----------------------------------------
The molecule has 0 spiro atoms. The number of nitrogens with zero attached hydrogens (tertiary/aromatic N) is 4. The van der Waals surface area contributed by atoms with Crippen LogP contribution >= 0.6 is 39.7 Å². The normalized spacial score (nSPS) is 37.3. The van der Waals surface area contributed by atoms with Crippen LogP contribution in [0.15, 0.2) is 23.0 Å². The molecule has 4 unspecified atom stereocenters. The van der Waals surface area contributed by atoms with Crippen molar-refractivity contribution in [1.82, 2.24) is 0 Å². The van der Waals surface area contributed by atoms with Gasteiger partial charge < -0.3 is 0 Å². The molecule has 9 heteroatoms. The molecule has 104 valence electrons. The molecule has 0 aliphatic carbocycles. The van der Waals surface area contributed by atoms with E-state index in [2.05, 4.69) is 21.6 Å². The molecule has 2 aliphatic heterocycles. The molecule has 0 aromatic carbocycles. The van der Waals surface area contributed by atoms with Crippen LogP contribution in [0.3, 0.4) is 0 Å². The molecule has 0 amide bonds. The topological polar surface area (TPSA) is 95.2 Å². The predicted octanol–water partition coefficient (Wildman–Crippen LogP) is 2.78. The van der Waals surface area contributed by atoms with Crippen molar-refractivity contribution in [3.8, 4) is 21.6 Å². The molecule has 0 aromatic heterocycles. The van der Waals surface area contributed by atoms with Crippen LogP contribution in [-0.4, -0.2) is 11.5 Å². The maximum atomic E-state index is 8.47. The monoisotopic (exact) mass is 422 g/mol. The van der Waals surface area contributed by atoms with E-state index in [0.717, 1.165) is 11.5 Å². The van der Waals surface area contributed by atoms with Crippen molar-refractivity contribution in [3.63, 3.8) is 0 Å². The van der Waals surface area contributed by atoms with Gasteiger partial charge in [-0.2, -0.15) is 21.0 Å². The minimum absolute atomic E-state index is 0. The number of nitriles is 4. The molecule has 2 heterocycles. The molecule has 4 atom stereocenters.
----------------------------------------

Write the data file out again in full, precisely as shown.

The molecule has 0 spiro atoms. The number of nitrogens with zero attached hydrogens (tertiary/aromatic N) is 4. The van der Waals surface area contributed by atoms with Crippen LogP contribution >= 0.6 is 39.7 Å². The normalized spacial score (nSPS) is 37.3. The van der Waals surface area contributed by atoms with Crippen LogP contribution in [0.15, 0.2) is 23.0 Å². The molecule has 4 unspecified atom stereocenters. The van der Waals surface area contributed by atoms with Crippen molar-refractivity contribution in [1.82, 2.24) is 0 Å². The van der Waals surface area contributed by atoms with Gasteiger partial charge < -0.3 is 0 Å². The molecule has 9 heteroatoms. The molecule has 104 valence electrons. The molecule has 0 aliphatic carbocycles. The van der Waals surface area contributed by atoms with E-state index in [2.05, 4.69) is 21.6 Å². The molecule has 2 aliphatic heterocycles. The molecule has 0 aromatic carbocycles. The van der Waals surface area contributed by atoms with Crippen LogP contribution in [0.3, 0.4) is 0 Å². The molecule has 0 amide bonds. The topological polar surface area (TPSA) is 95.2 Å². The predicted octanol–water partition coefficient (Wildman–Crippen LogP) is 2.78. The van der Waals surface area contributed by atoms with Crippen molar-refractivity contribution in [3.8, 4) is 21.6 Å². The molecule has 0 aromatic heterocycles. The van der Waals surface area contributed by atoms with Crippen LogP contribution in [-0.4, -0.2) is 11.5 Å². The maximum atomic E-state index is 8.47. The monoisotopic (exact) mass is 422 g/mol. The van der Waals surface area contributed by atoms with E-state index in [0.717, 1.165) is 11.5 Å². The van der Waals surface area contributed by atoms with Crippen molar-refractivity contribution in [3.63, 3.8) is 0 Å². The van der Waals surface area contributed by atoms with Gasteiger partial charge in [-0.2, -0.15) is 21.0 Å². The minimum absolute atomic E-state index is 0. The number of nitriles is 4. The molecule has 2 heterocycles. The molecule has 4 atom stereocenters.